EXPLAINED: How could a new GP funding model in Norway affect you?

On Tuesday, the Norwegian Minister of Health and Social Care announced at a press briefing that the government would introduce a new funding model for the GP system from May 1st. 

The new system would also come with 720 million kroner of additional funding to try and ease a GP crisis in the country. 

Some 200,000 residents are currently without a regular doctor in Norway, and last year, the GP service received a record number of complaints. 

“The GP scheme is the foundation of our health service. Over a long period of time, the foundation wall has cracked,” Kjerkol said at the briefing. 

The government’s changes mean that GPs would receive subsidies based on patients’ needs rather than a flat rate for all healthcare recipients. 

Essentially this means that doctors who have lots of patients who are elderly, women, or live in municipalities where residents have a lower educational background will receive more money. This is because these patients are deemed to require more follow-ups from doctors.

Additionally, doctors outside the big cities with patients with existing health conditions which require regular appointments or follow-ups would also receive more money. 

This, in theory, should make it easier for patients with the most significant medical needs to access GP appointments. Ensuring greater funding for doctors with more demanding workloads could also have the effect of retaining more GPs.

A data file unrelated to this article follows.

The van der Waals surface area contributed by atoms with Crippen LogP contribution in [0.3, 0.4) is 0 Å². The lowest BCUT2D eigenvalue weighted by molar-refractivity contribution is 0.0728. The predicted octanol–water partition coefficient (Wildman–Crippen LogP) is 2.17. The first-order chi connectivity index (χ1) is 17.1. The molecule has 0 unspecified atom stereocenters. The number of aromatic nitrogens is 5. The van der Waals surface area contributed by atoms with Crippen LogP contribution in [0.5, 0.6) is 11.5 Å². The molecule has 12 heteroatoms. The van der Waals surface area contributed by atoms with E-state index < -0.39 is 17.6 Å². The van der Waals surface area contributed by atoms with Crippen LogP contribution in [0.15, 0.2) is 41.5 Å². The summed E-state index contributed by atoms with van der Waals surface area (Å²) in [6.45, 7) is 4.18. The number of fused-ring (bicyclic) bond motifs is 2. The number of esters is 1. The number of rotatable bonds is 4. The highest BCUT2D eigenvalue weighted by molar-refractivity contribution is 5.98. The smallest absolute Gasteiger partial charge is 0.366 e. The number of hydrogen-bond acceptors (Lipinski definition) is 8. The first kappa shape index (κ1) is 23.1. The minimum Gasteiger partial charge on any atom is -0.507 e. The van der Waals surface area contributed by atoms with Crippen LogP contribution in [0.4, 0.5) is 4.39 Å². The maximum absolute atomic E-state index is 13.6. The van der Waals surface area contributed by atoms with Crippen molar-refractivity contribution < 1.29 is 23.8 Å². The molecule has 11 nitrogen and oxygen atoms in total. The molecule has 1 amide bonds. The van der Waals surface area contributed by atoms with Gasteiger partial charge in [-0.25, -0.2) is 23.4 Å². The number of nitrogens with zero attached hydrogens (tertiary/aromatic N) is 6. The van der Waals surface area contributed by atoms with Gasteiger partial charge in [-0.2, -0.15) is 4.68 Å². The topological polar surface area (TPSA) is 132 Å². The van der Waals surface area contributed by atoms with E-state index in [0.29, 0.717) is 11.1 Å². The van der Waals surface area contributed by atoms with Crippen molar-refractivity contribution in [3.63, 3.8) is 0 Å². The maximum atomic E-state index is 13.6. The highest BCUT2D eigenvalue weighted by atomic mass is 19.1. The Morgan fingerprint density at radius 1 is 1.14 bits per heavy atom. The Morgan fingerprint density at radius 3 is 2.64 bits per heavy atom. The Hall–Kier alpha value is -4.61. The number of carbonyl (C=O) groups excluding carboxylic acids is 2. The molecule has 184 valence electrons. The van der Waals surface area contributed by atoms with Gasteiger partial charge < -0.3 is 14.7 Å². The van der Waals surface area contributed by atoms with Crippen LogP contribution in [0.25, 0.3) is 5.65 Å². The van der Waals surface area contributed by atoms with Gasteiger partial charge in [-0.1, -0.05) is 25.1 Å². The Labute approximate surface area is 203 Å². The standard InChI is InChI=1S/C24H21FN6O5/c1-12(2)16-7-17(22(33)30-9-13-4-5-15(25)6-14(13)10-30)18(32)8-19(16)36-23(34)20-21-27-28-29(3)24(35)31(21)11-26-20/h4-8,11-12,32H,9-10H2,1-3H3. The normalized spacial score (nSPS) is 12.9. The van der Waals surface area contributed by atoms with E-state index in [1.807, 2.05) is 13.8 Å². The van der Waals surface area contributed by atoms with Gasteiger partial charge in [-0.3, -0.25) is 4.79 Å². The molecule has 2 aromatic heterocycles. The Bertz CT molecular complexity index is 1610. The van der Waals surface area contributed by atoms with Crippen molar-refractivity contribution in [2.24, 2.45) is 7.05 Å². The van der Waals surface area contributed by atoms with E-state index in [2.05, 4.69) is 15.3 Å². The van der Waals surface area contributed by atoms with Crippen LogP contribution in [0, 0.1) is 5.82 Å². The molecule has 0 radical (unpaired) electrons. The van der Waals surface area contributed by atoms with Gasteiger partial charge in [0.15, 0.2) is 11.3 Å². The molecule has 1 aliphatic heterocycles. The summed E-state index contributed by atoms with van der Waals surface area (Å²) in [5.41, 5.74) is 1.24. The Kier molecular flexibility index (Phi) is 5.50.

In a previous survey run by The Local, foreign residents in Norway highlighted that trouble getting an appointment or not being assigned a GP was one of their biggest criticisms of the Norwegian healthcare system, which they rated favourably overall. 

Earlier this year, it was reported by the Norwegian newspaper Aftenposten that there were a record number of complaints about the GP service in Norway. Most complaints were regarding a lack of adequate follow-up and availability. 

For those not deemed to have higher medical needs, the changes may not improve your chances of getting a GP when you need one.

Another change proposed is allowing doctors with a significant workload to cut their patient lists. The government says this will make the workload more manageable and facilitate better healthcare for the patients that remain on the list. 

Previously the Norwegian Association for General Practitioners has said that the high number of patients on GP lists is a major issue for general doctors in Norway. 

“The GPs must have fewer patients on their lists in order for there to be liveable working conditions. It will also lead to fewer doctors wanting to quit, and more newly qualified doctors wanting to work as GPs,” Nils Kristian Klev, head of the Association for General Practitioners, told broadcaster TV 2 last year. 

However, doctors being able to trim down patient lists may also lead to more residents in Norway without a GP, further exacerbating the issue of patients needing access to a regular doctor. 

This is just in theory, though, and it may take months and years to determine whether lowering the workload will lead to more doctors being retained without the added drawback of patients being left without a GP.